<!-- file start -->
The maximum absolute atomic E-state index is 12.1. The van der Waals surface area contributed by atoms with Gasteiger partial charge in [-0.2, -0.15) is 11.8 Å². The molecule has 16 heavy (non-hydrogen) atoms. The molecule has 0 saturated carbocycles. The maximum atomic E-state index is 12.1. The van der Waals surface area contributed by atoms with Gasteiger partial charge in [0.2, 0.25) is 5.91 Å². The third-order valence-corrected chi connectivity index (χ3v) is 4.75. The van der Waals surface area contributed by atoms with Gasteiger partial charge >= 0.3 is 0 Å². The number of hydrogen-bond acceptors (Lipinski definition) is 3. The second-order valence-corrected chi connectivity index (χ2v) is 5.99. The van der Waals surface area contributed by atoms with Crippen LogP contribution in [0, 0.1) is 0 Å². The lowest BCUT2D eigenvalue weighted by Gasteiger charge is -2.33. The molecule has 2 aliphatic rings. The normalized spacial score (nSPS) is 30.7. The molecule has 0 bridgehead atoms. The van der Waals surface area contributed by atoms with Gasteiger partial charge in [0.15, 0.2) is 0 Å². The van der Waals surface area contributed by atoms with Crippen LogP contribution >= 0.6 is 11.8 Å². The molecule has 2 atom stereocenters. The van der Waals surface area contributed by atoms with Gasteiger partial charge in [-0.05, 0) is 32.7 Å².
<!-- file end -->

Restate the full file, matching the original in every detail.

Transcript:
The maximum absolute atomic E-state index is 12.1. The van der Waals surface area contributed by atoms with Gasteiger partial charge in [-0.2, -0.15) is 11.8 Å². The molecule has 16 heavy (non-hydrogen) atoms. The molecule has 0 saturated carbocycles. The maximum atomic E-state index is 12.1. The van der Waals surface area contributed by atoms with Gasteiger partial charge in [0.2, 0.25) is 5.91 Å². The third-order valence-corrected chi connectivity index (χ3v) is 4.75. The van der Waals surface area contributed by atoms with Gasteiger partial charge >= 0.3 is 0 Å². The number of hydrogen-bond acceptors (Lipinski definition) is 3. The second-order valence-corrected chi connectivity index (χ2v) is 5.99. The van der Waals surface area contributed by atoms with Crippen LogP contribution in [0, 0.1) is 0 Å². The lowest BCUT2D eigenvalue weighted by Gasteiger charge is -2.33. The molecule has 2 aliphatic rings. The normalized spacial score (nSPS) is 30.7. The molecule has 0 bridgehead atoms. The van der Waals surface area contributed by atoms with Gasteiger partial charge in [0.15, 0.2) is 0 Å². The van der Waals surface area contributed by atoms with Crippen LogP contribution >= 0.6 is 11.8 Å². The molecule has 2 atom stereocenters. The van der Waals surface area contributed by atoms with Gasteiger partial charge in [-0.05, 0) is 32.7 Å².